Figure 1a shows the morphologies of the materials prepared by successive depositions of 1nm Au at 200°C and 2nm Si at 700°C by EBE onto an HF-treated Si substrate. One can see that numerous Si wires with lengths of 700 to 1,200nm were induced by Au semispherical droplets to grow on the whole substrate surface (Figure 1a). These wires have a low aspect ratio of 2 to 4, and they lie laterally on the Si surface. Locations of Au droplets on the ends of nanowires (Figure 1a) clearly indicate that these SiNWs were grown through VLS, similar to the mechanism in Schubert [13] and Irrera [14, 15] processes. But differently, our SiNWs are lateral (Figure 1a), while the others [1315] are vertical. We believed that the formation of lateral SiNWs results from the competition of two growths. One is the formation of wire structures (1D growth) that are induced by the Au nano-catalysts and tend to grow outwards (vertically) from the substrate surface because of continuous adsorption of Si atoms from the evaporated vapor. Another is the epitaxial (2D) growth of Si that results in the lateral growth of Si on the surface. The epitaxial growth of Si has been proved by our experiment (Figure 1b) that was conducted by Si deposition without Au nano-catalysts. The competition of 1D and 2D growths causes subsequent formation of the structures, as shown in Figure 1a. The failure of producing lateral nanowires by Schubert [13] and Irrera [14, 15] is due to high deposition rates (0.05nm/s) in their processes [1315]. At high deposition rate (like 0.05nm/s in previous others [1315]), 1D growth is dominant, and thus the main products will be vertical SiNWs. In contrast, both 1D and 2D growths exist at a low deposition rate (like 0.02nm/s in our work), and thus lateral SiNWs will be yielded (Figure 1a). We note that the lateral SiNWs growth was also previously observed under an in-plane solid–liquid-solid process induced by indium catalyst [17].
Figure 1

SEM images of 1D Si nanowires, 2D Si growth and AFM images of AuNPs. (a) SEM image of 1D Si nanowires grown through VLS on Si substrate, (b) SEM image of 2D Si growth without Au nano-catalysts on Si substrate, and (c) AFM images of AuNPs prepared by similar depositions on SiO2 substrate.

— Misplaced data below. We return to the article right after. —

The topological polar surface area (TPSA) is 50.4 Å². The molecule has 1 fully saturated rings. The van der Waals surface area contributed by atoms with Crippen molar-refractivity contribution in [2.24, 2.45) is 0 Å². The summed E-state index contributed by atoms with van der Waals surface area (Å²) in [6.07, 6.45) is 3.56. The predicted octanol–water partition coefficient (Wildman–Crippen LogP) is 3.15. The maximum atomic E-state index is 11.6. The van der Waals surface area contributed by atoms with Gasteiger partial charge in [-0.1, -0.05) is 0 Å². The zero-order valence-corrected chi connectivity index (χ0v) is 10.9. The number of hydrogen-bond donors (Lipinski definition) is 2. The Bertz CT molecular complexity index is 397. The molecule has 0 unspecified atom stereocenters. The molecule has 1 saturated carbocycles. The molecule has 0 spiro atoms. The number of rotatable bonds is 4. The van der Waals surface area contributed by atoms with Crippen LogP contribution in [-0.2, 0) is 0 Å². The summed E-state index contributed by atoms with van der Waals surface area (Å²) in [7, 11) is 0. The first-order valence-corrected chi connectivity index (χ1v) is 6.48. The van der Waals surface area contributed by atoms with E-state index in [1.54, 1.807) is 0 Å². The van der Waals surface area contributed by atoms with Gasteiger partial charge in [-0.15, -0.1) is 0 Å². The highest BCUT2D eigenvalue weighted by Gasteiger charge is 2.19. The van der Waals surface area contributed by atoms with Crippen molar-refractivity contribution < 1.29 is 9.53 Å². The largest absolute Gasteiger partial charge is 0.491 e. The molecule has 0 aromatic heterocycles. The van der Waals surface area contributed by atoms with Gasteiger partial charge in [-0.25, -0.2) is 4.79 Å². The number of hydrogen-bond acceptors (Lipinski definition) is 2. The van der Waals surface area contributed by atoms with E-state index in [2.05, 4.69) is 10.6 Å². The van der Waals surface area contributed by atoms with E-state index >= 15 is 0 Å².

If a 100-nm-thick SiO2/Si(111) was used as the substrate, the case is different after the same Au and Si depositions. Figure 1c reveals that only 0D nanoparticles, but no any 1D nanowires, were formed on the SiO2 surface. The large particles in Figure 1c are Au, while the small ones are Si. Figure 1a and c suggest that molten Au-Si alloys are formed on the Si surface, and thus 1D SiNWs growth by VLS is induced (Figure 1a) [5–7,10-13]. But on the SiO2 surface, the interactions of Au-O and Si-O between the substrate and arriving species prevent the coalescence of Au and Si. Therefore, no Au-Si alloys can be created on the SiO2 surface, and thus no wires are yielded through VLS (Figure 1c). Although Pecora et al. similarly deduced the negative effects of SiO2 layer on the growth of SiNWs [18], they ignored the interactions between the substrate and arriving species. We believe that such interactions are critical in physical vapor deposition processes.

In order to verify the above prediction, we further investigated the growths of Au on Si and SiO2 surfaces. The typical AFM results are displayed in Figure 2. Figure 2 indicates that Au nanoparticles (AuNPs) with large diameters of 80 to 180 nm and low density of 5 × 108cm−2 were formed when 1nm Au was deposited onto a Si surface (Figure 2a,c). In contrast, AuNPs with small diameters of 8 to 24nm and high particle density of 1.64 × 1011cm−2 were formed on a SiO2 surface under the same conditions (Figure 2b,d). Large and various AuNPs created on Si surface (Figure 2a) suggest weak interactions between the deposited Au species and substrate, while small and uniform AuNPs on SiO2 surface (Figure 2b) imply stronger interactions. Figure 2b provides support for the surface O atoms serving as binding sites for controlling the Au growth, as observed by Wahlström et al. [19] and Parker and Campbell [20] on TiO2 substrates. We note that this deduction agrees with some phenomena previously reported [7, 10]. For example, Cui et al. claimed that AuNPs with small sizes of 5–30 nm pre-prepared on SiO2 surface can catalytically induce the growth of 1D SiNWs by chemical vapor deposition [7]. Although the growth was carried out at 440°C, no coalescence of AuNPs occurred, and thus diameter-controlled growth of SiNWs could be achieved [7]. This implies that the agglomeration of Au is prevented by the interaction between Au and SiO2. In contrast, Ozaki et al. observed Au agglomeration on SiO2 surface after annealing at 500°C [10], suggesting that the interaction between Au and SiO2 is weak (6 kJ/mol) [21] and easily damaged. Taking these and our results together, we believe that the strength order of the interaction between Au and substrate is: SiO2 > Si. This prediction is further confirmed by the interface energy results: γ Au-Si O 2,484mJ/m2)> γ Au-Si [22]. Accordingly, Au atoms deposited from vapor on Si surface can easily overcome their weak interactions with the Si substrate, and thus they can migrate and coalesce to form large islands (Figure 2a,c) through diffusion. In contrast, the interaction between Au and SiO2 substrates will cause immediate nucleation and growth of Au on where they impinge, thus leading to the formation of AuNPs with smaller sizes and higher density (Figure 2b,d). This is verified by another fact that the Au diffusion coefficient on Si surface ( D Au/Si×10−16m2/s) [23] is significantly larger than that on SiO2 surface (( D Au/Si O 2×10−30m2/s)) [24].